Aggregate aggr1 (restricted, raid_dp, wafl inconsistent) (block checksums)
  Plex /aggr1/plex0 (online, normal, active)
    RAID group /aggr1/plex0/rg0 (normal)

      RAID Disk Device                  HA  SHELF BAY CHAN Pool Type  RPM  Used (MB/blks)    Phys (MB/blks)
      --------- ------                  ------------- ---- ---- ---- ----- --------------    --------------
      data      ntcsan6:19.126L0        0e    -   -          -  LUN   N/A  432876/886530048  437248/895485360
      data      ntcsan5:18.126L2        0a    -   -          -  LUN   N/A  432876/886530048  437248/895485360
      data      ntcsan5:18.126L1        0a    -   -          -  LUN   N/A  432876/886530048  437248/895485360
      data      ntcsan5:18.126L6        0a    -   -          -  LUN   N/A  415681/851314688  419880/859914720
      data      ntcsan5:18.126L5        0a    -   -          -  LUN   N/A  415681/851314688  419880/859914720
      data      ntcsan6:19.126L8        0e    -   -          -  LUN   N/A  415681/851314688  419880/859914720
      data      ntcsan6:19.126L7        0e    -   -          -  LUN   N/A  415681/851314688  419880/859914720
      data      ntcsan5:18.126L10       0a    -   -          -  LUN   N/A  415681/851314688  419880/859914720

    RAID group /aggr1/plex0/rg1 (normal)

      RAID Disk Device                  HA  SHELF BAY CHAN Pool Type  RPM  Used (MB/blks)    Phys (MB/blks)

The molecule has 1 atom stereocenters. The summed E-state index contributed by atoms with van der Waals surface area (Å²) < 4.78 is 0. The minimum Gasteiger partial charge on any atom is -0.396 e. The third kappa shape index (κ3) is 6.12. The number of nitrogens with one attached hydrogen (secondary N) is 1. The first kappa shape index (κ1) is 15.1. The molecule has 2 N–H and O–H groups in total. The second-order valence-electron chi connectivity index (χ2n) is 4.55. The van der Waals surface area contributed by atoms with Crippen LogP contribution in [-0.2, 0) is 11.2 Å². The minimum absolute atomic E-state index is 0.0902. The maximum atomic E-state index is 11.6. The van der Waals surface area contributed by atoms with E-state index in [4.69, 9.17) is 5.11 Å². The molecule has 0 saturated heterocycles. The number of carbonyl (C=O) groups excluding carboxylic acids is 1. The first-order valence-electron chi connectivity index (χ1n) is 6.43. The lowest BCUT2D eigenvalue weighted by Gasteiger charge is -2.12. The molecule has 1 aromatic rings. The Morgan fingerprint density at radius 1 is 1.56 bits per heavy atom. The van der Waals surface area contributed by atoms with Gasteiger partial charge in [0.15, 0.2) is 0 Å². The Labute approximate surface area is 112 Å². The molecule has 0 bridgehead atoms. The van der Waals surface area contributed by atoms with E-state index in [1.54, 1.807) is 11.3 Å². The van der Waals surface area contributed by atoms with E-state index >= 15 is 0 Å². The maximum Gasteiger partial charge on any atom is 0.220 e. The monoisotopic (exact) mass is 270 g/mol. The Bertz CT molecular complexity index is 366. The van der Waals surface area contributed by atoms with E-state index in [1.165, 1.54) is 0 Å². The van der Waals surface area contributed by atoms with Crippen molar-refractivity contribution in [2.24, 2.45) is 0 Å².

--------- ------                  ------------- ---- ---- ---- ----- --------------    --------------
      data      ntcsan6:19.126L12       0e    -   -          -  LUN   N/A  367837/753330176  371553/760940880
      data      ntcsan5:18.126L13       0a    -   -          -  LUN   N/A  367837/753330176  371553/760940880
      data      ntcsan6:18.126L6        0e    -   -          -  LUN   N/A  415681/851314688  419880/859914720
      data      ntcsan6:18.126L10       0e    -   -          -  LUN   N/A  411063/841857024  415215/850362240
      data      ntcsan6:18.126L13       0e    -   -          -  LUN   N/A  422730/865751040  427000/874497120

Wait until it finishes as it may take hours based on the size of aggregate.

Thursday, May 12, 2016

In Netapp_Cluster Mode we cannot have same SVM Name at Source and Destination for Snapmirror

You cannot have same SVM name at Source and Destination as i have tried in my LAB and got the error below